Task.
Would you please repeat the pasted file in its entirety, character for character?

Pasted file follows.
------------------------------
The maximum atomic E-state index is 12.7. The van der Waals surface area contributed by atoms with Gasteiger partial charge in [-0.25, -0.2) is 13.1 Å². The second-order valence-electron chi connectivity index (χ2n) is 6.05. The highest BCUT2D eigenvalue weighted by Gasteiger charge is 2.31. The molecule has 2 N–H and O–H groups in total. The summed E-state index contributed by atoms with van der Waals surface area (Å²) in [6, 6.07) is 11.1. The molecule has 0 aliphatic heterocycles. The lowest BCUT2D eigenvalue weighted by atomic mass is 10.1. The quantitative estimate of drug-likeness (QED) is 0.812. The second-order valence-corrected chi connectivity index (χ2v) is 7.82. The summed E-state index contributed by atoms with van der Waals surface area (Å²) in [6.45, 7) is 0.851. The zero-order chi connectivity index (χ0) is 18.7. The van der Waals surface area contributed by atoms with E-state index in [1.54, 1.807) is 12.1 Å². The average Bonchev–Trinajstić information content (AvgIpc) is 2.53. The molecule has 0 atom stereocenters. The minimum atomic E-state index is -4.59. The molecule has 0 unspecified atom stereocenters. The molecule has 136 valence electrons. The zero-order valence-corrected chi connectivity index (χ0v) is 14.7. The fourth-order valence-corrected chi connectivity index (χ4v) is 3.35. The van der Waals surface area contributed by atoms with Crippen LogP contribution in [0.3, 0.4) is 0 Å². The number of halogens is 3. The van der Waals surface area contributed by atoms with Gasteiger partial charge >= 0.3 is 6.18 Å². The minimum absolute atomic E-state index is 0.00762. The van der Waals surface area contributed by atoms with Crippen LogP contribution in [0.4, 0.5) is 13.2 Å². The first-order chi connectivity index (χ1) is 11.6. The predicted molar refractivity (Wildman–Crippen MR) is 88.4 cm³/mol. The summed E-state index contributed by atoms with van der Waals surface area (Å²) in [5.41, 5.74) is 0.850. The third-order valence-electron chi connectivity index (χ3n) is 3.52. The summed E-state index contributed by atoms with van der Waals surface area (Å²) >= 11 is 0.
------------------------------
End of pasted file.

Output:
The maximum atomic E-state index is 12.7. The van der Waals surface area contributed by atoms with Gasteiger partial charge in [-0.25, -0.2) is 13.1 Å². The second-order valence-electron chi connectivity index (χ2n) is 6.05. The highest BCUT2D eigenvalue weighted by Gasteiger charge is 2.31. The molecule has 2 N–H and O–H groups in total. The summed E-state index contributed by atoms with van der Waals surface area (Å²) in [6, 6.07) is 11.1. The molecule has 0 aliphatic heterocycles. The lowest BCUT2D eigenvalue weighted by atomic mass is 10.1. The quantitative estimate of drug-likeness (QED) is 0.812. The second-order valence-corrected chi connectivity index (χ2v) is 7.82. The summed E-state index contributed by atoms with van der Waals surface area (Å²) in [6.45, 7) is 0.851. The zero-order chi connectivity index (χ0) is 18.7. The van der Waals surface area contributed by atoms with E-state index in [1.54, 1.807) is 12.1 Å². The average Bonchev–Trinajstić information content (AvgIpc) is 2.53. The molecule has 0 atom stereocenters. The minimum atomic E-state index is -4.59. The molecule has 0 unspecified atom stereocenters. The molecule has 136 valence electrons. The zero-order valence-corrected chi connectivity index (χ0v) is 14.7. The fourth-order valence-corrected chi connectivity index (χ4v) is 3.35. The van der Waals surface area contributed by atoms with Crippen LogP contribution in [0.3, 0.4) is 0 Å². The number of halogens is 3. The van der Waals surface area contributed by atoms with Gasteiger partial charge >= 0.3 is 6.18 Å². The minimum absolute atomic E-state index is 0.00762. The van der Waals surface area contributed by atoms with Crippen LogP contribution in [0.4, 0.5) is 13.2 Å². The first-order chi connectivity index (χ1) is 11.6. The predicted molar refractivity (Wildman–Crippen MR) is 88.4 cm³/mol. The summed E-state index contributed by atoms with van der Waals surface area (Å²) in [5.41, 5.74) is 0.850. The third-order valence-electron chi connectivity index (χ3n) is 3.52. The summed E-state index contributed by atoms with van der Waals surface area (Å²) >= 11 is 0.